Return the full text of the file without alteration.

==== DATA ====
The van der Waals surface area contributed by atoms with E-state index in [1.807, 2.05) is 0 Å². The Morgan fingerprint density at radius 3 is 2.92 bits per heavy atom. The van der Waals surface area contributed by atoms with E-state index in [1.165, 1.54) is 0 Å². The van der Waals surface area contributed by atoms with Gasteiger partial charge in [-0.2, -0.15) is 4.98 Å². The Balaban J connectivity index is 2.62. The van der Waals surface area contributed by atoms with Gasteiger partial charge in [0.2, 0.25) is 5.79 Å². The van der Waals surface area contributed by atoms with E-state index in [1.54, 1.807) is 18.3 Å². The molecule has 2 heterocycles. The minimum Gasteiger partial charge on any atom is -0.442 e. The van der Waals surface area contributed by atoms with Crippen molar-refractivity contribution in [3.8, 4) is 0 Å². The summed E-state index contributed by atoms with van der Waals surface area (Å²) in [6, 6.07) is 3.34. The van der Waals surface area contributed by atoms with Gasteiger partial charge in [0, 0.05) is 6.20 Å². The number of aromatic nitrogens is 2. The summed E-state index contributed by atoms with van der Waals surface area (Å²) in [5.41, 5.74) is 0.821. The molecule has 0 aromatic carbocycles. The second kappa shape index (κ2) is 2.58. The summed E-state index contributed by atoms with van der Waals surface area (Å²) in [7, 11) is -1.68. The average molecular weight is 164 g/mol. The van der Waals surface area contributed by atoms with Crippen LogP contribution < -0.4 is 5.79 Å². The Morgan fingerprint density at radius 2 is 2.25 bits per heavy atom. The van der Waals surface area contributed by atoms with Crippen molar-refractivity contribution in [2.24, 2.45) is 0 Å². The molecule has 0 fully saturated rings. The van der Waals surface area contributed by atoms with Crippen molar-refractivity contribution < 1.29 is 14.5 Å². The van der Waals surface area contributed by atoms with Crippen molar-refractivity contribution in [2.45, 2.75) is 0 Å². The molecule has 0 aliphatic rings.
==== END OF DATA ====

The van der Waals surface area contributed by atoms with E-state index in [1.807, 2.05) is 0 Å². The Morgan fingerprint density at radius 3 is 2.92 bits per heavy atom. The van der Waals surface area contributed by atoms with E-state index in [1.165, 1.54) is 0 Å². The van der Waals surface area contributed by atoms with Gasteiger partial charge in [-0.2, -0.15) is 4.98 Å². The Balaban J connectivity index is 2.62. The van der Waals surface area contributed by atoms with Gasteiger partial charge in [0.2, 0.25) is 5.79 Å². The van der Waals surface area contributed by atoms with E-state index in [1.54, 1.807) is 18.3 Å². The molecule has 2 heterocycles. The minimum Gasteiger partial charge on any atom is -0.442 e. The van der Waals surface area contributed by atoms with Crippen molar-refractivity contribution in [3.8, 4) is 0 Å². The summed E-state index contributed by atoms with van der Waals surface area (Å²) in [6, 6.07) is 3.34. The van der Waals surface area contributed by atoms with Gasteiger partial charge in [0, 0.05) is 6.20 Å². The number of aromatic nitrogens is 2. The summed E-state index contributed by atoms with van der Waals surface area (Å²) in [5.41, 5.74) is 0.821. The molecule has 0 aromatic carbocycles. The second kappa shape index (κ2) is 2.58. The summed E-state index contributed by atoms with van der Waals surface area (Å²) in [7, 11) is -1.68. The average molecular weight is 164 g/mol. The van der Waals surface area contributed by atoms with Crippen LogP contribution < -0.4 is 5.79 Å². The Morgan fingerprint density at radius 2 is 2.25 bits per heavy atom. The van der Waals surface area contributed by atoms with Crippen molar-refractivity contribution in [2.24, 2.45) is 0 Å². The molecule has 0 fully saturated rings. The van der Waals surface area contributed by atoms with Crippen molar-refractivity contribution < 1.29 is 14.5 Å². The van der Waals surface area contributed by atoms with Crippen molar-refractivity contribution in [2.45, 2.75) is 0 Å². The molecule has 0 aliphatic rings.